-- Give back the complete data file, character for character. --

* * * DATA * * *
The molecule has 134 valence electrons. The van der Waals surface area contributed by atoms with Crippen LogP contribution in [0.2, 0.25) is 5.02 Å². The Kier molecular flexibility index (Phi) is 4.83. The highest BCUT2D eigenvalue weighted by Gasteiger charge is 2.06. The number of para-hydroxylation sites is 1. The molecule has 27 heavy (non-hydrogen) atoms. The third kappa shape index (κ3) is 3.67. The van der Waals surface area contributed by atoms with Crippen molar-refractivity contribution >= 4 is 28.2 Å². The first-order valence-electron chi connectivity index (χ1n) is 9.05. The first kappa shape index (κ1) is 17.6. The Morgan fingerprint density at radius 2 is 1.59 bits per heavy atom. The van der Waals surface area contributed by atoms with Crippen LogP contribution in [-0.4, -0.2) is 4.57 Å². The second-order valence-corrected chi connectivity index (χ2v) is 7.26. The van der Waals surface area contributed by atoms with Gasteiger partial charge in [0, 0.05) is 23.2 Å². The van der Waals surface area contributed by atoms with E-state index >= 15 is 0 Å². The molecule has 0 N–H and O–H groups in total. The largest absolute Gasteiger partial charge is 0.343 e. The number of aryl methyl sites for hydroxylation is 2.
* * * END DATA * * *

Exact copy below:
The molecule has 134 valence electrons. The van der Waals surface area contributed by atoms with Crippen LogP contribution in [0.2, 0.25) is 5.02 Å². The Kier molecular flexibility index (Phi) is 4.83. The highest BCUT2D eigenvalue weighted by Gasteiger charge is 2.06. The number of para-hydroxylation sites is 1. The molecule has 27 heavy (non-hydrogen) atoms. The third kappa shape index (κ3) is 3.67. The van der Waals surface area contributed by atoms with Crippen molar-refractivity contribution >= 4 is 28.2 Å². The first-order valence-electron chi connectivity index (χ1n) is 9.05. The first kappa shape index (κ1) is 17.6. The Morgan fingerprint density at radius 2 is 1.59 bits per heavy atom. The van der Waals surface area contributed by atoms with Crippen LogP contribution in [-0.4, -0.2) is 4.57 Å². The second-order valence-corrected chi connectivity index (χ2v) is 7.26. The van der Waals surface area contributed by atoms with Gasteiger partial charge in [0, 0.05) is 23.2 Å². The van der Waals surface area contributed by atoms with E-state index >= 15 is 0 Å². The molecule has 0 N–H and O–H groups in total. The largest absolute Gasteiger partial charge is 0.343 e. The number of aryl methyl sites for hydroxylation is 2.